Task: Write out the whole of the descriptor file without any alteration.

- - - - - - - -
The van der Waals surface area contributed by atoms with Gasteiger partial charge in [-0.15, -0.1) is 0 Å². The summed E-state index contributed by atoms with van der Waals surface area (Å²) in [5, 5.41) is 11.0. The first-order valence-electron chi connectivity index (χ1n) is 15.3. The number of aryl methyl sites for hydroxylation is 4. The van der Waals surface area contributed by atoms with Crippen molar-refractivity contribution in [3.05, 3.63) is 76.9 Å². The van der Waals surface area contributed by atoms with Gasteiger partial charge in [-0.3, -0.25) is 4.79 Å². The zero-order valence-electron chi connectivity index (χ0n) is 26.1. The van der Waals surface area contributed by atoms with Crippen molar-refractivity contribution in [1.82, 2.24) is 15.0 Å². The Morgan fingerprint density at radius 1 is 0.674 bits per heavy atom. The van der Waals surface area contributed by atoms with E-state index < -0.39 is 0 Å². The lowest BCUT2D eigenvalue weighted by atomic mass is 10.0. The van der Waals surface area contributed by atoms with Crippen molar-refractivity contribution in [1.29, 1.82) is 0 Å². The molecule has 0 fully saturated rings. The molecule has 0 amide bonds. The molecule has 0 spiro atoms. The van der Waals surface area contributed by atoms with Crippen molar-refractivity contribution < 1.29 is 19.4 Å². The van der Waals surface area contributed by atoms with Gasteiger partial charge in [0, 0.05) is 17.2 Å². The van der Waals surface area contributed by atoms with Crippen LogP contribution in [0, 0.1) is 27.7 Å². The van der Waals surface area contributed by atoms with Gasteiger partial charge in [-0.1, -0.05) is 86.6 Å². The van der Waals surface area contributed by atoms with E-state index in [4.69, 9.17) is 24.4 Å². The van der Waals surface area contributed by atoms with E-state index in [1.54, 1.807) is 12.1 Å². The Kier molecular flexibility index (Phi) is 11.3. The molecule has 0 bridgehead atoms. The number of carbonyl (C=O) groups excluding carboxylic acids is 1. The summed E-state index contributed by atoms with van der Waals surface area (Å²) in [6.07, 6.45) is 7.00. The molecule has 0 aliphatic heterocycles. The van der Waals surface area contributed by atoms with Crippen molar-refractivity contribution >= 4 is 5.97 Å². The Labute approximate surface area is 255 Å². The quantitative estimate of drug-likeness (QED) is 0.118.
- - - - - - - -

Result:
The van der Waals surface area contributed by atoms with Gasteiger partial charge in [-0.15, -0.1) is 0 Å². The summed E-state index contributed by atoms with van der Waals surface area (Å²) in [5, 5.41) is 11.0. The first-order valence-electron chi connectivity index (χ1n) is 15.3. The number of aryl methyl sites for hydroxylation is 4. The van der Waals surface area contributed by atoms with Crippen molar-refractivity contribution in [3.05, 3.63) is 76.9 Å². The van der Waals surface area contributed by atoms with Gasteiger partial charge in [-0.3, -0.25) is 4.79 Å². The zero-order valence-electron chi connectivity index (χ0n) is 26.1. The van der Waals surface area contributed by atoms with Crippen molar-refractivity contribution in [1.82, 2.24) is 15.0 Å². The Morgan fingerprint density at radius 1 is 0.674 bits per heavy atom. The van der Waals surface area contributed by atoms with E-state index < -0.39 is 0 Å². The lowest BCUT2D eigenvalue weighted by atomic mass is 10.0. The van der Waals surface area contributed by atoms with Crippen molar-refractivity contribution in [1.29, 1.82) is 0 Å². The molecule has 0 fully saturated rings. The molecule has 0 amide bonds. The molecule has 0 spiro atoms. The van der Waals surface area contributed by atoms with Crippen molar-refractivity contribution < 1.29 is 19.4 Å². The van der Waals surface area contributed by atoms with Gasteiger partial charge in [0, 0.05) is 17.2 Å². The van der Waals surface area contributed by atoms with Crippen LogP contribution in [0, 0.1) is 27.7 Å². The van der Waals surface area contributed by atoms with Gasteiger partial charge in [-0.1, -0.05) is 86.6 Å². The van der Waals surface area contributed by atoms with E-state index in [4.69, 9.17) is 24.4 Å². The van der Waals surface area contributed by atoms with E-state index in [1.54, 1.807) is 12.1 Å². The Kier molecular flexibility index (Phi) is 11.3. The molecule has 0 bridgehead atoms. The number of carbonyl (C=O) groups excluding carboxylic acids is 1. The summed E-state index contributed by atoms with van der Waals surface area (Å²) in [6.07, 6.45) is 7.00. The molecule has 0 aliphatic heterocycles. The van der Waals surface area contributed by atoms with Crippen molar-refractivity contribution >= 4 is 5.97 Å². The Labute approximate surface area is 255 Å². The quantitative estimate of drug-likeness (QED) is 0.118.